Living the dream
Is this a great country or what? If one wants to see how the seasons progress it is interesting to simply drive south across Kansas and Oklahoma. Three hundred miles south and the maturity of the crops about the equivalent to a month in time. When we left home last week a discerning eye showed just a touch of gold to the green waving wheat. Taller and better looking with big long heads it promises to be a better crop than we've seen in years. The farther south that we traveled the more golden did the fields appear. By mid-Oklahoma the crop looked almost ready to meet the combine. Finally this old farm kid, I cut my teeth in wheat harvest first running a combine in 1953, could no longer resist. I stopped the car and waded out into the hip high crop, plucking heads and shelling out the berries in my hand. It looked better from a distance and my small sample showed earlier drought, some shriveled berries but most yet plump and of course too high moisture to harvest but maybe 20 to 25 bushels per acre my guesstimate. And yes chewing a mouthful still made country kid wheat gum.
Having lived in Western Oklahoma, Enid, Oklahoma City, and Burns Flat, courtesy of the US Air Force we kind of understand the nature of the place. Flat, dry, a large percentage farmed and the rest pasture it is a lot like home. The dirt may be red but they raise wheat, corn and milo--down there it is called "maize" and clear south along the Texas border a little bit of cotton. Eastern Oklahoma is a whole 'nother flavor. There the terrain is rugged with a lot of trees covering the up and down. The small percentage is farmed acres and those small fields are mostly unirrigated as evidenced by a lack of center pivots. A few straight roads, the interstates and toll roads exist but most are twisty and curvy.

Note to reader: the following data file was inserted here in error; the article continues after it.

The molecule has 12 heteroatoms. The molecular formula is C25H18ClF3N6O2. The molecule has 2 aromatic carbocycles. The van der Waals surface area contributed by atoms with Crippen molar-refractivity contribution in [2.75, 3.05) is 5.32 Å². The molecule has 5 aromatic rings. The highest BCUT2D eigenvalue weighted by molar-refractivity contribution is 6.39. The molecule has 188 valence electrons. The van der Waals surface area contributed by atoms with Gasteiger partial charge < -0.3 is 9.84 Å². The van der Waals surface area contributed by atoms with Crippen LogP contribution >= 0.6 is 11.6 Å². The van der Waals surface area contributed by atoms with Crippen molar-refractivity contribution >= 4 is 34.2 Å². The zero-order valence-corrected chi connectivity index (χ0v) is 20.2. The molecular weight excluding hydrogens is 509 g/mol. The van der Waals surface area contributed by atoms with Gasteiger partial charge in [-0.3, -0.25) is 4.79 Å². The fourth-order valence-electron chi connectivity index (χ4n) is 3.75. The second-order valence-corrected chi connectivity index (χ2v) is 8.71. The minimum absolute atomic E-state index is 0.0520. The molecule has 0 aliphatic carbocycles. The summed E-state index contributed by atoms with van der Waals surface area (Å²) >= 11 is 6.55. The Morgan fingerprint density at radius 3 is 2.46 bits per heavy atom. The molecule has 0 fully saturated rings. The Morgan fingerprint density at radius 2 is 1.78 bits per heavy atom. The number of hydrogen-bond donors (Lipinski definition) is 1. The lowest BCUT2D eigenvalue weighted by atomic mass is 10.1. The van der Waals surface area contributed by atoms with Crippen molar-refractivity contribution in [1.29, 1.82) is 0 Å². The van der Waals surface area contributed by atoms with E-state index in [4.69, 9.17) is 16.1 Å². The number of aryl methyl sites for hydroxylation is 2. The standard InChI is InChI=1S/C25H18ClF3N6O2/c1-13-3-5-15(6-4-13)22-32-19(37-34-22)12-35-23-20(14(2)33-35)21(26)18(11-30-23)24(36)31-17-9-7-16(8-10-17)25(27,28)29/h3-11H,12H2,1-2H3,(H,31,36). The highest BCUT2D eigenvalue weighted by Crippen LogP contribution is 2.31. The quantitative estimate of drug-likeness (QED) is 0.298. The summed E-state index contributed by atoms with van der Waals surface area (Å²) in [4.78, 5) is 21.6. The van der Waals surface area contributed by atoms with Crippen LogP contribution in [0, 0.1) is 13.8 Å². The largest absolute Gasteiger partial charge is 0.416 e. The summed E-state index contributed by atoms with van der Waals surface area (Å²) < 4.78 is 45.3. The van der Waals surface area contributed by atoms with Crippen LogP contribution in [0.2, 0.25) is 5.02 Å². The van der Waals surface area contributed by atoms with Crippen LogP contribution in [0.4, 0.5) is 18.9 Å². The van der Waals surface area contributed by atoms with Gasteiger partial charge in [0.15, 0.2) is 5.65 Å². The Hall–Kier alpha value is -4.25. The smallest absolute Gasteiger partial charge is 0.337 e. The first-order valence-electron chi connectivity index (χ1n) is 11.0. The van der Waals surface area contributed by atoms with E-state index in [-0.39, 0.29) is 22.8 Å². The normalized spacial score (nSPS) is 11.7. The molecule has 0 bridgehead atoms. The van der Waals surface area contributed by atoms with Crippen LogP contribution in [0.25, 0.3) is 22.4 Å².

To give you a bit of flavor of the place while I was stationed at Tinker AFB, Oklahoma City one of our F-105s developed engine trouble near the Arkansas border. The pilot ejected and his parachute brought him to the ground as advertised. The search and rescue people were mighty concerned for the pilot's safety, and probably their own, because the area where he ejected was definitely in the hills where the natives did not welcome government people, "revenuers" they called them. Something about the taxes they refused to pay on the liquid cash crop that was produced from stills back in the rugged hills. Moonshine. Ah, yes, it all turned out alright the pilot was rescued in good time and nobody was hurt or busted. Interesting country.
Our destination was the airport at Tahlequah where I had purchased for Grannie Annie the very best of anniversary presents. (57 years as of today) It is an A-65 an airplane engine manufactured by Continental in 1946. The engine on my Aeronca Champ, same vintage, had developed major problems and needed replaced. Perfect present! Great trip for Grannie as she also got to eat her fill of catfish, fried okra and hushpuppies. Now between you and me I am wondering what it will really cost me in the end. On return to the engine rode fine in the back end of our SUV and at every stop Grannie proudly invited people to see her wonderful gift.
Summer time back home. Warm and no wind. Growing season we called it. Then comes harvest, wheat harvest that is. The picture above was taken just off the end of the north/south runway at Altus AFB, Oklahoma. It is a C-5 on short approach about to land on the runway behind the photographer. I am reminded of the young pilots that I taught to fly right here at McCook Airport, Trevor Evans in particular who made many a landing at Altus learning to fly the C-17 a little smaller, still BIG, than the C-5 pictured. Trevor also used to run the John Deere combine for his uncle Jon and grandad Larry before heading off to the service. How many young people in this world have done both? The picture forwarded via Facebook by Trevor's proud mom Christy.
Yes dreams do come true. The picture reminded me of ye old writer driving a 1940s vintage Massy Harris self-propelled combine for Kenny Spencer the summer of 1954. Big 14 foot header, minuscule in today's world, when Kenny farmed one half the old McCook Army Air Base. I pulled out on the end of runway 27 and paused as if lined up for takeoff.
Vividly I dreamed of doing that very same in a large multi-engine airplane someday. Back to wheat cutting. Then many times since while flying the KC-97 and later the KC-135 as I would line up on the runway and push four throttles up to takeoff power that very dream has visually flashed back through my mind. Sometimes dreams do come true.
That is the way I saw it.